“The nature of cyberspace is borderless and anonymous,” R. Chandrasekhara, secretary of India's telecommunications department, told a cyber security conference in London last week organised by a U.S.-based think tank, the EastWest Institute. “Governments, countries and law — all are linked to territory. There is a fundamental contradiction.”
Phi Beta Iota: The national secret intelligence communities mean well, but they are cognitively and culturally incapacitated in relation to both the global threats and the global infomation sharing and sense-making possibilities. It may just be that the solution has to come from a private sector service of common concern that can provide the integrity now lacking in governments and most corporation. Scary thought. M4IS2 is inevitable….delay is costing trillions.
Speaking at the 2011 Personal Democracy Forum, Doc talks about how power relationships work in markets vs how they should and could work. Markets are conversations, and they should be symmetrical conversations. Note his bit about how the language of marketing parallels the language of slavery….and the part where all their cookies end up giving them 50% completely wrong information.
The following thoughts were inspired by one of Zeynep Tufekci’s recent posts entitled “Faster is Different” on her Technosociology blog. Zeynep argues “against the misconception that acceleration in the information cycle means would simply mean same things will happen as would have before, but merely at a more rapid pace. So, you can’t just say, hey, people communicated before, it was just slower. That is wrong. Faster is different.”
I think she’s spot on and the reason why goes to the heart of complex systems behavior and network science. “Combined with the reshaping of networks of connectivity from one/few-to-one/few (interpersonal) and one-to-many (broadcast) into many-to-many, we encounter qualitatively different dynamics,” writes Zeynep. In a very neat move, she draws upon “epidemiology and quarantine models to explain why resource-constrained actors, states, can deal with slower diffusion of protests using ‘whack-a-protest’ method whereas they can be overwhelmed by simultaneous and multi-channel uprisings which spread rapidly and ‘virally.’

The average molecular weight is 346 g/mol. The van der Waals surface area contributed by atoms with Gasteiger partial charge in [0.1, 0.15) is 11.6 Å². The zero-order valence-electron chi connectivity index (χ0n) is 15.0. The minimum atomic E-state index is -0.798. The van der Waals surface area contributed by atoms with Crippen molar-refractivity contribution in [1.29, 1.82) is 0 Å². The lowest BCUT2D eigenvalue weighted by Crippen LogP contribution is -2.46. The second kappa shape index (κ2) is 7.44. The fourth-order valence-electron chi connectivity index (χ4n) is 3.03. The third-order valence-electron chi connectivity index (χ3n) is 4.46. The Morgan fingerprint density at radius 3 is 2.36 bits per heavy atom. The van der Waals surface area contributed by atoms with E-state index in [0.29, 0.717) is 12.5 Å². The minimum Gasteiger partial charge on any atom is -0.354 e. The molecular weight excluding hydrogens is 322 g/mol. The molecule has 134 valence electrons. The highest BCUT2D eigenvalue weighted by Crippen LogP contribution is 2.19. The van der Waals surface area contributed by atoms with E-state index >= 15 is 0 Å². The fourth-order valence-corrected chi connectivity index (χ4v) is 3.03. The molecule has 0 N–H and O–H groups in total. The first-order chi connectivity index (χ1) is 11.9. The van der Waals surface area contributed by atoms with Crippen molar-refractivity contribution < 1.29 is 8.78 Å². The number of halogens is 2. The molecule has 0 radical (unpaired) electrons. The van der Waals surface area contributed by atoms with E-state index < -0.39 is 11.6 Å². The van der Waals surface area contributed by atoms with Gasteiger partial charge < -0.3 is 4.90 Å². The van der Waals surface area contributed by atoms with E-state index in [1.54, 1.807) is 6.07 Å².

Phi Beta Iota: Concentrations of power create preconditions for revolution. Precipitants (such as burning monks or fruit vendors) ignite masses. The public is a power no government can repress forever. Howard Zinn (RIP) knew the public is a power government cannot repress; Vaclav Havel spoke to this (power of the powerless); Jonathan Schell documented it most ably (unconquerable world). Bottom line: With a tiny handful of exceptions, all governments have lost legitimacy and capability at the same time that the public is increasingly aware of the shocking injustices by banks and predatory corporations that have been legalized by governments. Patrick Meier's discussion is a significant contribution to our understanding of why a global revolution is inevitable and panarchy will replace “sovereignty” as the primary operating principle for Earth.